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Dear_one
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14 May 2021, 2:07 pm

I have a bedside alarm clock with a red LED display that has started gaining about 11 minutes per day. How interesting is that to someone who knows how it might happen?



naturalplastic
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14 May 2021, 3:23 pm

Your clock is fine. Digital time pieces are infallible.

Its that YOU... are trapped in a real life version of the Bill Murray movie "Ground Hog Day". :lol:



Dear_one
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14 May 2021, 3:31 pm

naturalplastic wrote:
Your clock is fine. Digital time pieces are infallible.

Its that YOU... are trapped in a real life version of the Bill Murray movie "Ground Hog Day". :lol:


Heck, as your quiet house mate, I knew that, but from what little I know of digital clocks, something very odd has happened, because my watch disagrees substantially for the first time. I shall check an old synchronous motor clock, and try to fire up another LED one.



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15 May 2021, 9:19 am

I had a similar problem once. The issue turned out to be that it was made in China.


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16 May 2021, 8:14 am

If the clock has been good up until recently, it may be the backup battery(ies.) I had that happen once. Check the bottom or the back for the battery compartment and replace them, see if that helps.
The sort of clock I'm talking about is the plug-in sort, but with battery backup in case of power failure etc. If you have a strictly-battery one, it may still be the batteries. Things go all wonky when they get low but not dead yet.



naturalplastic
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16 May 2021, 11:51 am

Maybe it isnt "Ground Hog Day" that youve fallen into, but "Max Headroom" (the 80s show that was set "eleven minutes into the future". :lol:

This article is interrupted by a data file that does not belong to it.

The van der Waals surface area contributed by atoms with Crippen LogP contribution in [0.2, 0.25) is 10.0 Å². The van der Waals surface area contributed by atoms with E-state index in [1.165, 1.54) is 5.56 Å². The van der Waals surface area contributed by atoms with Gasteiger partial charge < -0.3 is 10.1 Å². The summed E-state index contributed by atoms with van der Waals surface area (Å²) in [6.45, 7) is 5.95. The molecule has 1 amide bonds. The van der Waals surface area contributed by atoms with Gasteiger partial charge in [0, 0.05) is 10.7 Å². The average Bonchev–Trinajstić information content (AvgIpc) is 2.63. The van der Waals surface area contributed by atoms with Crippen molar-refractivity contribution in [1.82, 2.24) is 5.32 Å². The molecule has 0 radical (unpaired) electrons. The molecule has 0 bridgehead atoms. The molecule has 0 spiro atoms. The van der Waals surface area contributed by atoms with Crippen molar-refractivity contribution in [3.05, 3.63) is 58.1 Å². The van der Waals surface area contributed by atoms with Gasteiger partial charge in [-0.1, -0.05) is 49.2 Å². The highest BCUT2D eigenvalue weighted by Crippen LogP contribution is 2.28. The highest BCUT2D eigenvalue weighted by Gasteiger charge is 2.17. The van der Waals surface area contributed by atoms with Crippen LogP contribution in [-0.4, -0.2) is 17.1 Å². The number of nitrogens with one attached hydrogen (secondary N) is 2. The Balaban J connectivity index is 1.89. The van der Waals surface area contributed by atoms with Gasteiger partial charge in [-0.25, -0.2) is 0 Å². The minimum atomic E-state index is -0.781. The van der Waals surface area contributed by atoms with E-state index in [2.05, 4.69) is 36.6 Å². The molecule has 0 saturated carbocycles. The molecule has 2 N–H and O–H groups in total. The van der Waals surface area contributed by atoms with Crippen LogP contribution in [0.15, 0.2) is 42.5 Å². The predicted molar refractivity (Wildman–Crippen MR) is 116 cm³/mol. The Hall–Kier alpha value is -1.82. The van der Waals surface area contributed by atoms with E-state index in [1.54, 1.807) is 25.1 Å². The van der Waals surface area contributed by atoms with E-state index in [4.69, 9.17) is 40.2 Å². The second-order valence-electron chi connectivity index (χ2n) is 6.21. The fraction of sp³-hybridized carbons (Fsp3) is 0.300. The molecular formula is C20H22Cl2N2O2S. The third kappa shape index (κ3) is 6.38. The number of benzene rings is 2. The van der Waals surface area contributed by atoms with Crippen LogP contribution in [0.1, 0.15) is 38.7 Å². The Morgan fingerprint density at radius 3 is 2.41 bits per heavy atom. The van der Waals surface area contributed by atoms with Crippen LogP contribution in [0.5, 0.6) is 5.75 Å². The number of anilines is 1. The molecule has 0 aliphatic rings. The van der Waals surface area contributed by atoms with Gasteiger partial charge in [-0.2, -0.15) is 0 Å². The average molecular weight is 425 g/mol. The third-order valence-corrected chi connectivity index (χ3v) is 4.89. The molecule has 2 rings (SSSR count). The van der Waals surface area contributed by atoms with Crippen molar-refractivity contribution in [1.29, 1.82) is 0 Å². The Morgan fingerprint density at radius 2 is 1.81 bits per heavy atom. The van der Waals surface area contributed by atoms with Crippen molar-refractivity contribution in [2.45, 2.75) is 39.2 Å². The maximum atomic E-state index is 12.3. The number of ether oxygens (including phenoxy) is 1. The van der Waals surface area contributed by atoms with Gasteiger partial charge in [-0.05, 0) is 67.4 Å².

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16 May 2021, 12:51 pm

Dear_one wrote:
I have a bedside alarm clock with a red LED display that has started gaining about 11 minutes per day. How interesting is that to someone who knows how it might happen?


I had this problem with quite an old bedside red LED alarm
clock.
When turning on the power it would keep time for about
5 minutes after which it would start to gain time.
The problem turned out to be an electrolytic smoothing
capacitor that's internal ESR had gone high, so it was no
longer filtering out the AC ripple.
I believe this ripple in the circuit was affecting the
crystal oscillator causing the time gain.
I replaced the capacitor and it's been working as normal
for about two years now.



Dear_one
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16 May 2021, 1:37 pm

Soliloquist wrote:
Dear_one wrote:
I have a bedside alarm clock with a red LED display that has started gaining about 11 minutes per day. How interesting is that to someone who knows how it might happen?


I had this problem with quite an old bedside red LED alarm
clock.
When turning on the power it would keep time for about
5 minutes after which it would start to gain time.
The problem turned out to be an electrolytic smoothing
capacitor that's internal ESR had gone high, so it was no
longer filtering out the AC ripple.
I believe this ripple in the circuit was affecting the
crystal oscillator causing the time gain.
I replaced the capacitor and it's been working as normal
for about two years now.


Thanks very much. I had only imagined some fault right in the chip, which could have been educational. I've replaced the battery, and if that does not help, I'll replace the clock with another used one.



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16 May 2021, 1:54 pm

Most clocks these days uses a quartz crystal to drive the mechanism / time accumulator. The quartz crystal is carved to be like a very tiny pendulum. If the voltage is constant the crystal build up charge like a capacitor and the force of static electric attraction builds up - the crystal can flex just enough that it will close the gap when the charge is high enough - then the circuit is complete and the charge drains and it starts all over again. The obvious thing is to keep the voltage constant so the cycle is also constant. Sometimes the power company will change the power being delivered - such as if they are seeing a drop on a specific line. Two things can happen: the frequency of the delivered power and/or the delivered voltage can change. If the clock doesn't have power conditioning then the voltage to the crystal can also go up - and you will get more ticks per second. Some cheap clocks don't use a quartz crystal at all and rely on the power company delivering a 60 cycle signal and use that as a clock instead of the crystal. Again if the power company changes the curve of the power delivered you can see it in the clock.

If either of these things are the problem then the root cause is a design problem in the clock and the solution is like the punch line to the old joke "what time is it when your clock strikes 13? time to get a new clock". You should probably try the previous poster's fixes first. If they don't work it may be easiest to just get a new clock (rather than conditioning the power with something like a UPS before the clock). Unless you really like to build electronics and you want to rebuild the clock.


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